Test-Prep and SAT Coaches

Many companies have taken advantage of students’ stress and anxiety over college acceptance. College counseling services like Elite Prep and C2 Education boast huge profits coming from an expansive customer base; they offer a wide range of services ranging from test preparation to essay editing. Furthermore, online SAT Prep courses like Kaplan and the Princeton Review charge up to $2,000 and $1,600, respectively, for their most comprehensive packages, which come with live tutoring, customized assignments, and an unlimited number of practice tests. The reason the price is so high is because many parents and students are willing to pay as much as needed to gain access to test-prep resources. These are just a few of the many corporations that charge obscene amounts for test preparation; in essence, they are able to transform anxiety over test-taking into millions of dollars in profits. 

In addition to test preparation, college counselors are also a popular choice for high school students aspiring to get into top universities. These counselors provide a range of services, from tutoring and editing essays to helping choose a college list and developing extracurriculars. Whether it is advisors at college-prep companies or freelancers, college counseling is a lucrative business. Parents have paid anywhere from $2,000 to $15,000 for a college consultant, with no guarantee that their child will be accepted into the university of their choice. These consultants are able to charge such high prices because of high inelastic demand. With the societal and academic pressure of attending a “good” university, families are willing to pay and do whatever means necessary to increase the likelihood of college acceptance. 

Impact on Low Income Individuals

Students from low-income families are often unable to afford the hundreds of dollars needed to take SAT tests and A.P. exams; not to mention, SAT test prep is often out of the question. This puts them at a significant disadvantage compared to more affluent students who can afford multiple SAT attempts and test-prep resources. A study by the Brookings Institute found that students who come from a household with over a $200,000 income “outscore students whose household income is less than $20,000 by almost 300 points on a 1600-scale.” These tests are aimed to be an objective, unbiased measure of intelligence when in reality, they do not even come close to doing that. This disconnect directly fuels the wealth gap and sets up lower-income families for a cycle of poverty. These low-income students are often unable to afford the same resources available to middle and high-class kids. While privileged students may afford to spend their summers on expensive college-prep programs and fancy extracurriculars for college, low-income students may not be granted the same opportunities. Furthermore, job recruiters focus their efforts on higher-ranked universities —making it more difficult for lower-income students to land high-paying jobs. Oftentimes, job postings will state phrases like “degree from a top university” in order to attract high-ranking university candidates. Therefore, it is no surprise that Stanford, U.C. Berkeley, and Carnegie Mellon graduates account for 5 to 10% of the employees at top tech companies such as Google, Yelp, and Meta.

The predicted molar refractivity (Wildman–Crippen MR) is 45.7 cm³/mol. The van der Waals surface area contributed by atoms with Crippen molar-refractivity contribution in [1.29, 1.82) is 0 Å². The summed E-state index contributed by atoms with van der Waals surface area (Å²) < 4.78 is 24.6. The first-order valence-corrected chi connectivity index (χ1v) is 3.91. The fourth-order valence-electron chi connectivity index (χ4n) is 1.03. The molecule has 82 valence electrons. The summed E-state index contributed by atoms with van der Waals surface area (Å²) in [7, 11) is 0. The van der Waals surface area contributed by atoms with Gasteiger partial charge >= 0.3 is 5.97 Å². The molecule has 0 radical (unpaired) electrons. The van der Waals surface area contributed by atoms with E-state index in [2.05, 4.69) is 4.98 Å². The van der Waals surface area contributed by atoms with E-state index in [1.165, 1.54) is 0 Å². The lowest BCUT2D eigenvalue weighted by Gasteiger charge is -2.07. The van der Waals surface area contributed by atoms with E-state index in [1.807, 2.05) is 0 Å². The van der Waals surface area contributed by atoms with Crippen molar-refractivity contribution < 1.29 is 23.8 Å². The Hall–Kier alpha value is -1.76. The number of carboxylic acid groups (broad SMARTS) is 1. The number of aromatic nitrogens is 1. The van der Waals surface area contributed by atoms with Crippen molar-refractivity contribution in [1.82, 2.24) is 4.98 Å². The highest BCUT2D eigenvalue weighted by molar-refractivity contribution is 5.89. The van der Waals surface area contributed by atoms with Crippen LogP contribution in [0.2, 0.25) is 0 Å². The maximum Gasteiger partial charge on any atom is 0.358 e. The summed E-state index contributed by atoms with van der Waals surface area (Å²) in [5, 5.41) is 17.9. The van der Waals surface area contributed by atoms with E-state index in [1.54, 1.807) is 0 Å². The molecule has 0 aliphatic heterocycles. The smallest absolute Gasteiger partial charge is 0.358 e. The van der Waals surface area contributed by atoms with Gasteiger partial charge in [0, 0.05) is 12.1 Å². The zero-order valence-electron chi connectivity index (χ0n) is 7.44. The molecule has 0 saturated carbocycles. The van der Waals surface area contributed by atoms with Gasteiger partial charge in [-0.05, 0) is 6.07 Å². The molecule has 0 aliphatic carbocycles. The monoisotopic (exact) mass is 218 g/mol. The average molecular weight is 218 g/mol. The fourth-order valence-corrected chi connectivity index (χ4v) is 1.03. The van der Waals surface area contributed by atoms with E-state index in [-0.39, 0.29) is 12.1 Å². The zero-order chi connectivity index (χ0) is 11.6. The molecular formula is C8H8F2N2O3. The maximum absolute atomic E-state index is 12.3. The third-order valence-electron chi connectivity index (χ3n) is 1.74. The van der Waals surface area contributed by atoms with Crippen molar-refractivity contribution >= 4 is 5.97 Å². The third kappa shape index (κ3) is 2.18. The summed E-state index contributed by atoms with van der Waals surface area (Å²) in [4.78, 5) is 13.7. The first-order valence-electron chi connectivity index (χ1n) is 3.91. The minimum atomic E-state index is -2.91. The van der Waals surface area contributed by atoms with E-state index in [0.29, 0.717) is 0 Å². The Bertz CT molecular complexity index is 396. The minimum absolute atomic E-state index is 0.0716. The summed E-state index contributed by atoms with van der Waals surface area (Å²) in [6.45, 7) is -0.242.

Unfair Admissions Process and Student Debt

Students from wealthier backgrounds also have other advantages when it comes to university acceptance. People often don’t realize that colleges are fundamentally  businesses themselves. For affluent students whose parents provide million-dollar donations, they are all but guaranteed admission. For instance, Jared Kushner, Donald Trump’s son-in-law, was accepted to Harvard after his father made a $2.5 million donation. In fact, five of the eight Ivy League schools have more students who “came from the top 1% of the income scale than from the entire bottom 60%.” 

The average college application cost is about $43. For students who apply to 10 to 20 colleges, this cost gradually racks up. Middle-class students often have to restrict the number of colleges they apply to because they do not have access to fee waivers and they cannot afford the high expenses for applications as well. On the other hand, high-income students can afford to apply to more private universities, which increases their chances of being accepted by one of them.